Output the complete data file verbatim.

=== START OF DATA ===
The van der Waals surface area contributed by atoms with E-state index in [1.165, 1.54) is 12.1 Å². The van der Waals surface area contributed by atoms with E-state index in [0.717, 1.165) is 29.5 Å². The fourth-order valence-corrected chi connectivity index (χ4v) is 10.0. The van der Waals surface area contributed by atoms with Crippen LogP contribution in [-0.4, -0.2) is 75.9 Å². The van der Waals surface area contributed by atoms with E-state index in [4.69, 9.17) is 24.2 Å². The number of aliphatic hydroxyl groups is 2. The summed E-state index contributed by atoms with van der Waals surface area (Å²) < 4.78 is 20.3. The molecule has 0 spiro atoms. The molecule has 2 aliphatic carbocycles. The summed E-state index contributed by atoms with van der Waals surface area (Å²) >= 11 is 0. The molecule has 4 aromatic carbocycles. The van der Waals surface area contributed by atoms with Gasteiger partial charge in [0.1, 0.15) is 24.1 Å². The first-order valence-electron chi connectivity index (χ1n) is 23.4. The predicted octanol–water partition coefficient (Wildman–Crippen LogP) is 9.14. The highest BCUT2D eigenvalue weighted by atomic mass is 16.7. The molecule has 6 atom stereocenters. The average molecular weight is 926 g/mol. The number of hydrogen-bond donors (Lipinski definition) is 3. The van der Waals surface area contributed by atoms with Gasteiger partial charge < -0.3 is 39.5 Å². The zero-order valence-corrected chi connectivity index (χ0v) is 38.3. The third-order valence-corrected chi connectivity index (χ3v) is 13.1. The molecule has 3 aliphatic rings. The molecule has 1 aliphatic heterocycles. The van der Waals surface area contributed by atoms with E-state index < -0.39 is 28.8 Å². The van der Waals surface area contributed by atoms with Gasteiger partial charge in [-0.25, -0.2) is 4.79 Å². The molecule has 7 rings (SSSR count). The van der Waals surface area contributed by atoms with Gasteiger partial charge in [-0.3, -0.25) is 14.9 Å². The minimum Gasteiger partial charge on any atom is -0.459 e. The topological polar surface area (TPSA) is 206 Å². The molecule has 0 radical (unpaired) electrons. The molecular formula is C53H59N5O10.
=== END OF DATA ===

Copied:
The van der Waals surface area contributed by atoms with E-state index in [1.165, 1.54) is 12.1 Å². The van der Waals surface area contributed by atoms with E-state index in [0.717, 1.165) is 29.5 Å². The fourth-order valence-corrected chi connectivity index (χ4v) is 10.0. The van der Waals surface area contributed by atoms with Crippen LogP contribution in [-0.4, -0.2) is 75.9 Å². The van der Waals surface area contributed by atoms with E-state index in [4.69, 9.17) is 24.2 Å². The number of aliphatic hydroxyl groups is 2. The summed E-state index contributed by atoms with van der Waals surface area (Å²) < 4.78 is 20.3. The molecule has 0 spiro atoms. The molecule has 2 aliphatic carbocycles. The summed E-state index contributed by atoms with van der Waals surface area (Å²) >= 11 is 0. The molecule has 4 aromatic carbocycles. The van der Waals surface area contributed by atoms with Gasteiger partial charge in [0.1, 0.15) is 24.1 Å². The first-order valence-electron chi connectivity index (χ1n) is 23.4. The predicted octanol–water partition coefficient (Wildman–Crippen LogP) is 9.14. The highest BCUT2D eigenvalue weighted by atomic mass is 16.7. The molecule has 6 atom stereocenters. The average molecular weight is 926 g/mol. The number of hydrogen-bond donors (Lipinski definition) is 3. The van der Waals surface area contributed by atoms with Gasteiger partial charge < -0.3 is 39.5 Å². The zero-order valence-corrected chi connectivity index (χ0v) is 38.3. The third-order valence-corrected chi connectivity index (χ3v) is 13.1. The molecule has 3 aliphatic rings. The molecule has 1 aliphatic heterocycles. The van der Waals surface area contributed by atoms with E-state index < -0.39 is 28.8 Å². The van der Waals surface area contributed by atoms with Gasteiger partial charge in [-0.25, -0.2) is 4.79 Å². The molecule has 7 rings (SSSR count). The van der Waals surface area contributed by atoms with Gasteiger partial charge in [-0.3, -0.25) is 14.9 Å². The minimum Gasteiger partial charge on any atom is -0.459 e. The topological polar surface area (TPSA) is 206 Å². The molecule has 0 radical (unpaired) electrons. The molecular formula is C53H59N5O10.